Swabs were collected from 310 pets in 196 homes where the human illness had been discovered. Six cats and seven dogs tested positive for virus antibodies, while 54 animals tested positive for PCR. “If you have Covid, you should avoid contact with your cat or dog, just as you would do with other people,” Utrecht University’s Dr. Els Broens stated. “The main concern is not the animals’ health, but the potential risk that pets could act as a reservoir of the virus and reintroduce it into the human population.”

There has been no indication of pet-to-owner transmission to date, according to the study’s authors, though it would be impossible to detect while the virus was still easily spread between humans. The majority of affected pets are asymptomatic or show only modest signs of Covid. Utrecht University researchers sent a mobile veterinary clinic to homes in the Netherlands where Covid had been identified in the previous 200 days.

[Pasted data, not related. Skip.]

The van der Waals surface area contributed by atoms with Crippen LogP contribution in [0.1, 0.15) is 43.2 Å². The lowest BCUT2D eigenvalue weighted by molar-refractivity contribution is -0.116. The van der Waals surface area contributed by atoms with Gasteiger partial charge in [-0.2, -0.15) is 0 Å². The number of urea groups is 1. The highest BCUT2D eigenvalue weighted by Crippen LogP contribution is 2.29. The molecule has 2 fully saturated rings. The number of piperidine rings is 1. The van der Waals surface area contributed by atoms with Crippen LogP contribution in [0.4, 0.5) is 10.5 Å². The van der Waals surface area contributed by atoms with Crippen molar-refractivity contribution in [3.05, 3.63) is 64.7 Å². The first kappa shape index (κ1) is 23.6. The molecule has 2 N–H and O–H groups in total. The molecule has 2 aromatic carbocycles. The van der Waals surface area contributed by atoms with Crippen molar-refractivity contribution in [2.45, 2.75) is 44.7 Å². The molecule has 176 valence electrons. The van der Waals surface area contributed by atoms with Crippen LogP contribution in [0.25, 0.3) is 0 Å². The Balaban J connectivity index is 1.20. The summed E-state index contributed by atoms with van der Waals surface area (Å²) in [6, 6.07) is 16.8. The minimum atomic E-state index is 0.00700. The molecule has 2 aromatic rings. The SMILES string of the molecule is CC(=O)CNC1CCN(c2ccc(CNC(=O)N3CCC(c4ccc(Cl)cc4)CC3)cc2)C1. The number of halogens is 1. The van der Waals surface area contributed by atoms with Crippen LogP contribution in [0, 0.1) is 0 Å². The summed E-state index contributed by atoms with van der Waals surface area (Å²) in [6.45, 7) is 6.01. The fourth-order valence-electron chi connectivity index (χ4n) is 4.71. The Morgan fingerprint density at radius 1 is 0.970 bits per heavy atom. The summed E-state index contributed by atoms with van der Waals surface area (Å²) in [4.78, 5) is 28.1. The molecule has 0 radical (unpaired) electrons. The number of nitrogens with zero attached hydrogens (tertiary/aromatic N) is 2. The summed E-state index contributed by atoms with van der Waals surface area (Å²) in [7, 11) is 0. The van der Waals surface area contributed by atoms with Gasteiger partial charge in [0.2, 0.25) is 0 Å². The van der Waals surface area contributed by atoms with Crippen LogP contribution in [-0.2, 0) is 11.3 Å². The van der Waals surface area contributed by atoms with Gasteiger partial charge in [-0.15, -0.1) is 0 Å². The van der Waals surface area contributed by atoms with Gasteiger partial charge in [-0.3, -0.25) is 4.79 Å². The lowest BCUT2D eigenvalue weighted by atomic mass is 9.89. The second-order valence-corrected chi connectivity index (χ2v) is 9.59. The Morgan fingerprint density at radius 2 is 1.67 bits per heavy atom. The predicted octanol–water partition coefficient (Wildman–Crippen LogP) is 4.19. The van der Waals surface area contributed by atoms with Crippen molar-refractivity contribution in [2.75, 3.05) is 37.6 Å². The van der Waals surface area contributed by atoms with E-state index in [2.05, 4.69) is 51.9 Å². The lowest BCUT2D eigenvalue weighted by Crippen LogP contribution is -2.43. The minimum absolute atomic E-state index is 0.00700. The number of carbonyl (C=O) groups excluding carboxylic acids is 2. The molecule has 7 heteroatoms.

“Blood samples were analyzed for antibodies that suggested a previous exposure to Covid, and swabs from their pets were obtained to look for evidence of infection. The researchers presented their findings at the European Congress of Clinical Microbiology and Infectious Diseases:

• An active infection was found in 4.2 percent of the participants.

• Antibodies were found in 17.4 percent of those who participated in the study.

All of the PCR-positive (polymerase chain reaction) animals were able to eliminate the infection and develop antibodies, according to follow-up tests. Viruses are more likely to go from humans to animals than the other way around, according to researchers.”